A legal battle over redistricting in Michigan could soon be underway.
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Letters are being sent to some 60 attorneys, legislators and ex-legislators, staffers and ex-staffers, Governor Rick Snyder, and many others, telling them: Anything you have related to the 2011 redistricting process, you better keep it. We’re talking drafts of maps, emails, instructions, and confidential analysis.
This is in anticipation of a lawsuit on behalf of Democratic voters in Michigan to challenge Congressional and Legislative district lines. The lawsuit will argue that the maps we have right now are an unconstitutional violation of First Amendment rights.
“They are rigged in favor of Republican candidates at both the legislative and congressional levels,” former Michigan Democratic Party chair Mark Brewer told It’s Just Politics.
Brewer, a lawyer, is preparing the lawsuit. “Democrats consistently take a majority or a near-majority of the votes in those bodies, but do not take a majority or a near-majority of the seats.” This has been an argument that Democrats in Michigan have been making for awhile.
In Wisconsin, Democrats making that same argument recently prevailed. A federal judge said that state’s Republican governor and Legislature went too far with a redistricting plan that favored the GOP.
Redistricting happens every 10 years to ensure there’s an equal number of voters in every district. It’s where cartography becomes an exercise of raw political power.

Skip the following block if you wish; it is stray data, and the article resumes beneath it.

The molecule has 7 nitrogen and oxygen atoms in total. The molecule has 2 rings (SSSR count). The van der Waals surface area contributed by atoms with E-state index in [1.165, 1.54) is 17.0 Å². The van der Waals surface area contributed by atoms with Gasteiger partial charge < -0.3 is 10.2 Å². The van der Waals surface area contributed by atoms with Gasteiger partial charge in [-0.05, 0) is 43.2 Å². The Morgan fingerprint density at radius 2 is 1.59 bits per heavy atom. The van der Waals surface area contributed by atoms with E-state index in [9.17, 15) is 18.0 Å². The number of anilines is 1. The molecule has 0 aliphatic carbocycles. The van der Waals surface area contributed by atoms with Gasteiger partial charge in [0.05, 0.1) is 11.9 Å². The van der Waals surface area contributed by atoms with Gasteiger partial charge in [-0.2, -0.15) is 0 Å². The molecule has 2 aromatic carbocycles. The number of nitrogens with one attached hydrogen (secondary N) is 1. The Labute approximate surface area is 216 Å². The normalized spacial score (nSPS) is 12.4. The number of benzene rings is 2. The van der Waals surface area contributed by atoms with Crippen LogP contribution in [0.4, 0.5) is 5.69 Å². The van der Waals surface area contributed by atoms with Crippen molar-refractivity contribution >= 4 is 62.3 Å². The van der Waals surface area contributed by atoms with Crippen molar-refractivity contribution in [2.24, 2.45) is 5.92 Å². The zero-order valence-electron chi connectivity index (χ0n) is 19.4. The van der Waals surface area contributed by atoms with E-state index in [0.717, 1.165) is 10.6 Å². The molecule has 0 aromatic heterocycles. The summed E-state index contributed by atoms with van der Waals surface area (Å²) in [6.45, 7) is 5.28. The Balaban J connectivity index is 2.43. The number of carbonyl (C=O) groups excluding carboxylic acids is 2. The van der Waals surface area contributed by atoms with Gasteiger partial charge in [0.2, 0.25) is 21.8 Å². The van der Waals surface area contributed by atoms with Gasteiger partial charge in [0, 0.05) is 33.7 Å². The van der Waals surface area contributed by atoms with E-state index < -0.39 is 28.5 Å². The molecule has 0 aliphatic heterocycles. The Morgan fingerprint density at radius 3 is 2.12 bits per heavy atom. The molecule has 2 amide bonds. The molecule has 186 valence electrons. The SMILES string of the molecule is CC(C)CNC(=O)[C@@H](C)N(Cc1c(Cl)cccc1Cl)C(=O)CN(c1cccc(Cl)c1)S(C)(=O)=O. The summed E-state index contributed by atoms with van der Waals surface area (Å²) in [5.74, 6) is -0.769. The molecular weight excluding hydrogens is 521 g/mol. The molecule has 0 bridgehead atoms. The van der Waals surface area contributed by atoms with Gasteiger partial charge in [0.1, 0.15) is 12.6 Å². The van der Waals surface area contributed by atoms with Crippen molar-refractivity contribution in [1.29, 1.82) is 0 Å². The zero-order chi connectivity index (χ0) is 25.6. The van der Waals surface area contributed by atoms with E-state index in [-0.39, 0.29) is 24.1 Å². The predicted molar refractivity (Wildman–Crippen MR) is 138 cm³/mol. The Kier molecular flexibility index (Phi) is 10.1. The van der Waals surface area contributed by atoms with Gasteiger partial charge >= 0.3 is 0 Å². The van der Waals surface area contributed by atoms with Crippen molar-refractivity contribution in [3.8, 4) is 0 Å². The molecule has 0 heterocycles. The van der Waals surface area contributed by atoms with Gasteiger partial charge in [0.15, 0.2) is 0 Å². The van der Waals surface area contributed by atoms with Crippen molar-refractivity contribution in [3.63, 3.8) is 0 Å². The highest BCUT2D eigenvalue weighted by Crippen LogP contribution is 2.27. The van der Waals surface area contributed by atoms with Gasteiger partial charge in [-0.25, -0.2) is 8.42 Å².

In Michigan, the Legislature draws new district lines to reflect population changes following the U.S. Census. Federal law requires the districts to ensure representation and voting rights for racial minorities.
This Wisconsin decision is the first time a court has held redistricting plans must also reflect political party loyalties. In Michigan, that could amount to a full-on assault on Republican hegemony in Lansing. Governor Snyder and Republicans have controlled the state Capitol since 2011. In fact, one of Snyder’s earliest acts as governor was to approve the new district maps.
A legal fight
Michigan Democrats are already looking at a ballot drive to try to change the redistricting rules in time for the next round following the 2020 census. One idea is to give the job to a bipartisan or nonpartisan redistricting commission.
But if former Chair Brewer has his way, Democrats won’t have to wait for the new decade. He’d like to get a court order for a legislative re-do before the next elections in 2018.
That could be a game-changer.
But, this legal battle is still in the nascent stages. There’s not even a lawsuit in Michigan yet. Just a letter that says one is on the way.
And Wisconsin Republicans are appealing the decision to the US Supreme Court. Which means the confirmation fight over President Trump’s Supreme Court nominee, Neil Gorsuch, could have a clear and present impact on politics in Michigan.
We could see a court battle or a ballot battle - and the stakes are high because redistricting is when politicians get to choose their voters before it’s the other way around.